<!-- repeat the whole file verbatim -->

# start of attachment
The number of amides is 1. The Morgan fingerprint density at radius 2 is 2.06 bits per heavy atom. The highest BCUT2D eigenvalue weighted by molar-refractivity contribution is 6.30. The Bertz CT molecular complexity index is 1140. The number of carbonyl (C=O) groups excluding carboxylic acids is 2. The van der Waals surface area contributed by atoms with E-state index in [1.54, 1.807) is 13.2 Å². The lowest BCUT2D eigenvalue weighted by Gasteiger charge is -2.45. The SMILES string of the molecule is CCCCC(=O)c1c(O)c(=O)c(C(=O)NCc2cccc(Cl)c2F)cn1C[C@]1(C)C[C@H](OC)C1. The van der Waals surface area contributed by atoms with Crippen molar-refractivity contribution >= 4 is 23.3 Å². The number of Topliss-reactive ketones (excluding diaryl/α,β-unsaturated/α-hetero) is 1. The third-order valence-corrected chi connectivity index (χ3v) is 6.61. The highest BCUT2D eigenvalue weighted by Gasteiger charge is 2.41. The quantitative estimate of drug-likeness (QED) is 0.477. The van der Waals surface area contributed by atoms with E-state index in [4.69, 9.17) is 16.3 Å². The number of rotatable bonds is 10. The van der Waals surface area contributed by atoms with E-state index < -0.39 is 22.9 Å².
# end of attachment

The number of amides is 1. The Morgan fingerprint density at radius 2 is 2.06 bits per heavy atom. The highest BCUT2D eigenvalue weighted by molar-refractivity contribution is 6.30. The Bertz CT molecular complexity index is 1140. The number of carbonyl (C=O) groups excluding carboxylic acids is 2. The van der Waals surface area contributed by atoms with E-state index in [1.54, 1.807) is 13.2 Å². The lowest BCUT2D eigenvalue weighted by Gasteiger charge is -2.45. The SMILES string of the molecule is CCCCC(=O)c1c(O)c(=O)c(C(=O)NCc2cccc(Cl)c2F)cn1C[C@]1(C)C[C@H](OC)C1. The van der Waals surface area contributed by atoms with Crippen molar-refractivity contribution >= 4 is 23.3 Å². The number of Topliss-reactive ketones (excluding diaryl/α,β-unsaturated/α-hetero) is 1. The third-order valence-corrected chi connectivity index (χ3v) is 6.61. The highest BCUT2D eigenvalue weighted by Gasteiger charge is 2.41. The quantitative estimate of drug-likeness (QED) is 0.477. The van der Waals surface area contributed by atoms with E-state index in [4.69, 9.17) is 16.3 Å². The number of rotatable bonds is 10. The van der Waals surface area contributed by atoms with E-state index < -0.39 is 22.9 Å².